With mortgage rates at an all-time low during the pandemic, 2020 is a good year to buy a home. Remote work and virtual school opened up avenues for new types of living arrangements and made once-distant geographies seem more appealing. Early data shows people are leaving major metros — such as New York City and San Francisco — for suburbs and states offering more space for a lower price, with the bonus of a neighborhood pool and a tennis court.
This quality-of-life upgrade has major implications for the future of cities and towns, possibly deepening the divide between the “haves” who can afford to move and the “have-nots” who can’t. The hasty shift also raises questions about the types of loans borrowers are signing and the fees they’re paying to secure a new home as quickly as possible.
For minority borrowers, questions about fee transparency could be particularly fraught with uncertainty. In recent years, studies unveiled the barriers to fair housing that exist for many borrowers across the country, and several major banks settled lawsuits alleging Black and Latinx borrowers were steered toward riskier and more expensive mortgages.
Now new research from the University of Georgia’s Terry College of Business and Pennsylvania State University’s Smeal College of Business could shed additional light into how some of those pricing disparities occur in mortgage contracts.
The paper, forthcoming in the Review of Financial Studies, focuses on the race of both the borrower and the broker of a mortgage loan. Notably, the research team found minority borrowers “pay a premium relative to white borrowers when they obtain loans through white brokers.” But there is some evidence that “white borrowers pay higher fees when obtaining a loan through a minority broker.” The researchers investigated a dataset from a major U.S. lender and analyzed trends among individual brokers, which revealed several unique findings.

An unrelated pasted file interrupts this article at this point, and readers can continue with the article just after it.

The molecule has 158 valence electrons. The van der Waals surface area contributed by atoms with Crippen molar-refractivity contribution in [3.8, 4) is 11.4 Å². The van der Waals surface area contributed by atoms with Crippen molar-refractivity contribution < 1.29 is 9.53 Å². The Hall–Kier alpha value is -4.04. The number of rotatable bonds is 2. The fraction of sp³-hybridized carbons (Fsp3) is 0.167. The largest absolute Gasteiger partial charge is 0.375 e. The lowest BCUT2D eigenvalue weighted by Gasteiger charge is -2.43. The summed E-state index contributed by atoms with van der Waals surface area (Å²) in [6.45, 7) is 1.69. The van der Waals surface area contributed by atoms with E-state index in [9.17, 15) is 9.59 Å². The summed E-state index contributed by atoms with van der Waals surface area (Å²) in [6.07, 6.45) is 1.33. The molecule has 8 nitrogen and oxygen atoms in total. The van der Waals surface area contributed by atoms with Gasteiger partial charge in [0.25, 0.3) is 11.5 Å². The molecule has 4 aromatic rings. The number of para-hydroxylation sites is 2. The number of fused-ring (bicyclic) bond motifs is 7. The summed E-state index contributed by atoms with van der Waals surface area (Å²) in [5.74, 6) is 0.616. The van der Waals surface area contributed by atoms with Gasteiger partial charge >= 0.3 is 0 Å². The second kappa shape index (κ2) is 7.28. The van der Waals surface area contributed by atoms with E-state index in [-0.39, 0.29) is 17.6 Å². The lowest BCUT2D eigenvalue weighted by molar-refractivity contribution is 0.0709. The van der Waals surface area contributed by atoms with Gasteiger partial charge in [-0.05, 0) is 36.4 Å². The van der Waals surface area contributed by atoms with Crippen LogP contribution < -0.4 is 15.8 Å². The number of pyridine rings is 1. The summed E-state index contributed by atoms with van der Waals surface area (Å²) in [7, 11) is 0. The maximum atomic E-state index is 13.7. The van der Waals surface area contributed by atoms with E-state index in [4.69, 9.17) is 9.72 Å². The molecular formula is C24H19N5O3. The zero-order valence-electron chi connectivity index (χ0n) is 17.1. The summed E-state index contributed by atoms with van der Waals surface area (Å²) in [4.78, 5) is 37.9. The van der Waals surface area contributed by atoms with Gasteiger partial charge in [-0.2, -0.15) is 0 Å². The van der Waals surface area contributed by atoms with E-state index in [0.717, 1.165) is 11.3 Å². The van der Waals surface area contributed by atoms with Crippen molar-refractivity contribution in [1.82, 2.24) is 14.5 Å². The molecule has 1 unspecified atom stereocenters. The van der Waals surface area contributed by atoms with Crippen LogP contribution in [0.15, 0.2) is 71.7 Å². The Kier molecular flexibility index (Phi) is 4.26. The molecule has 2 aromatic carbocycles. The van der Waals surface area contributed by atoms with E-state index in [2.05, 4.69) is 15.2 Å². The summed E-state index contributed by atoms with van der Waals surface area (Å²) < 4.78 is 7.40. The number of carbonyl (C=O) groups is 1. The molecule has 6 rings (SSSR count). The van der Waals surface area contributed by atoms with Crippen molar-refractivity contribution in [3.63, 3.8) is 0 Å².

“People always talk about your house being your largest financial asset, and the evidence is here that the race of the broker seems to matter and lead to different treatment,” says James Conklin, one of the study authors and an associate professor of real estate at the Terry College.
The research team looked at whether a borrower of a different race pays more or less than a similarly qualified borrower of the same race when using the same broker by including mortgage broker fixed effects in their analysis.
Controlling for the individual broker reduces, but does not eliminate mortgage pricing differences. In fact, the remaining unexplained pricing gaps fall within the range of pricing differences that triggered legal action against lenders in the past for discrimination.
The amount of pricing disparities depends on both the borrower and broker’s race or ethnicity. For example, when the broker is white, Black borrowers pay 5% more, on average, than white borrowers, adding up to an additional $294 in mortgage fees. Hispanic borrowers pay about 4% more than white borrowers, with about $243 more in fees, and Asian borrowers pay 3% more than white borrowers, about $190 more.
On the other hand, Black brokers don’t appear to charge different fees to white and
Black borrowers, and Hispanic brokers charge Hispanic borrowers more. For Asian brokers,
there is evidence Asian borrowers receive more favorable treatment relative to white
Brent Ambrose, director of the Penn State Institute for Real Estate Studies, and Luis Lopez, assistant professor of real estate at the University of Illinois at Chicago, collaborated with Conklin on the research.
Although the team’s data can’t provide definitive proof of why this is happening, the results do suggest that race of the borrower and the broker influence mortgage fees paid. The team ruled out statistical discrimination, which would require fee differences to be independent of the broker’s race, as well as other causes such as a borrower’s credit risk.
“After controlling for the variables and seeing the smaller difference in fees, this tells us that minorities tend to end up with more expensive brokers,” Conklin says. “The premium they end up paying is small but important, and somehow they’re being sought out or finding those types of more expensive brokers.”
Settling a lawsuit in Philadelphia
Ultimately, the findings are in line with the major lawsuits filed in recent years, Conklin says, and new research will continue to play a role in regulations and policies that try to address disparities in the mortgage industry. For one, Conklin and the team plan to study additional factors related to race and ethnicity — as well as the gender of borrowers and brokers.